Navigating change is all about eliminating fears and creating a strong foundation of trust. But how? And where do we even start? Understanding the neuroscience of trust will enable you and your team to adapt, overcome challenges and build resilience in complex and uncertain times.
This was the premise for one of the most appreciated main stage sessions at #WITswe23 by Karin Zingmark – a former CMO of Microsoft in Sweden and now an author, consultant and board executive of various companies.
“The feeling of being excluded or mistreated activates the same parts of your brain as when we experience physical pain”, Karin told from stage, highlighting the importance of inclusion and making a connection to why companies let misconduct be ongoing for years. “Our urge to be accepted and a part of the room is so strong that we allow for these behaviors to continue”.
Simultaneously, Karin Zingmark put emphasis on the why. According to research, people in high trust organizations experience 74% less stress than others, 104% more energy at work, get 50% more productive and reduce their sick leave by 13%. Therefore, it is safe to say that trust is not only about having a good time – it is both about health and business criticality too.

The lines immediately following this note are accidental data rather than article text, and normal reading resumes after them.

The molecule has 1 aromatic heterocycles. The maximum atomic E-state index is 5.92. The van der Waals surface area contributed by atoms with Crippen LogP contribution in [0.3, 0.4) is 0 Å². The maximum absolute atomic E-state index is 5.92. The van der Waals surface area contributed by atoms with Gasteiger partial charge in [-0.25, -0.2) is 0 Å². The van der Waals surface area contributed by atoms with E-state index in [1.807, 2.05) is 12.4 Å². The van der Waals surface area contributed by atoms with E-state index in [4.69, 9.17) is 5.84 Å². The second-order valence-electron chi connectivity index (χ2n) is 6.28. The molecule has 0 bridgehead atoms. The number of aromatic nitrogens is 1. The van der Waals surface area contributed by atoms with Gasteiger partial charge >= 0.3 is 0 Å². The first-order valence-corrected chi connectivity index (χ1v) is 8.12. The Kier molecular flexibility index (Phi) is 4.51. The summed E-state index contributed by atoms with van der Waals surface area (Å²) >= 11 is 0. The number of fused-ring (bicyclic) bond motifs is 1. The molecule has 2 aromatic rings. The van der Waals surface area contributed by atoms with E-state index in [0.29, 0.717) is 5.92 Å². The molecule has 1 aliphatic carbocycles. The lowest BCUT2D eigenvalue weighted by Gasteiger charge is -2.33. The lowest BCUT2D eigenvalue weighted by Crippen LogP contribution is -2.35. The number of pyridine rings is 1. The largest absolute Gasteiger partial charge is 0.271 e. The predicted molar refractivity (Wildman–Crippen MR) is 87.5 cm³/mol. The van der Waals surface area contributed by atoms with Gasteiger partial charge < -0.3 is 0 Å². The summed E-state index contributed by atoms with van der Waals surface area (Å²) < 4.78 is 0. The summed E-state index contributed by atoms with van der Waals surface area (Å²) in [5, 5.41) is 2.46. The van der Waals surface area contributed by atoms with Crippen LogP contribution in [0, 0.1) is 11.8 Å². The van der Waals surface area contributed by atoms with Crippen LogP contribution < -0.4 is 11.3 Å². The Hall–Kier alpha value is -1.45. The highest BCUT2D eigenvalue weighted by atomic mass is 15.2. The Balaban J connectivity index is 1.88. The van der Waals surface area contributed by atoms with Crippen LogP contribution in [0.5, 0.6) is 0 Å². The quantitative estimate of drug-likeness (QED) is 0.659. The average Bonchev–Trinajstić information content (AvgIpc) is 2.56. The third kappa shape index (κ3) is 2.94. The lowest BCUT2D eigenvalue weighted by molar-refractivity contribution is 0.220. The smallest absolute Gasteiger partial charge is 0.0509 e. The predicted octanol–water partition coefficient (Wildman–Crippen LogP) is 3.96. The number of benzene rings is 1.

“This is so simple, giving positive feedback to make sure our co-workers know they are doing an amazing job”, Karin said on stage.
According to Karin, people tend to think they are clear when they are communicating when in reality they are not – and her tip is to focus on asking questions to get a dialogue going.
Knowing each other and building connection is one of the keys to building trust. “This is the essence of everything”, Karin said. “Invest time in getting to know each other”.
“When we do this, as leaders, we show others that it is okay to do it too”, Karin said on stage. “Asking for help is not a failure”.
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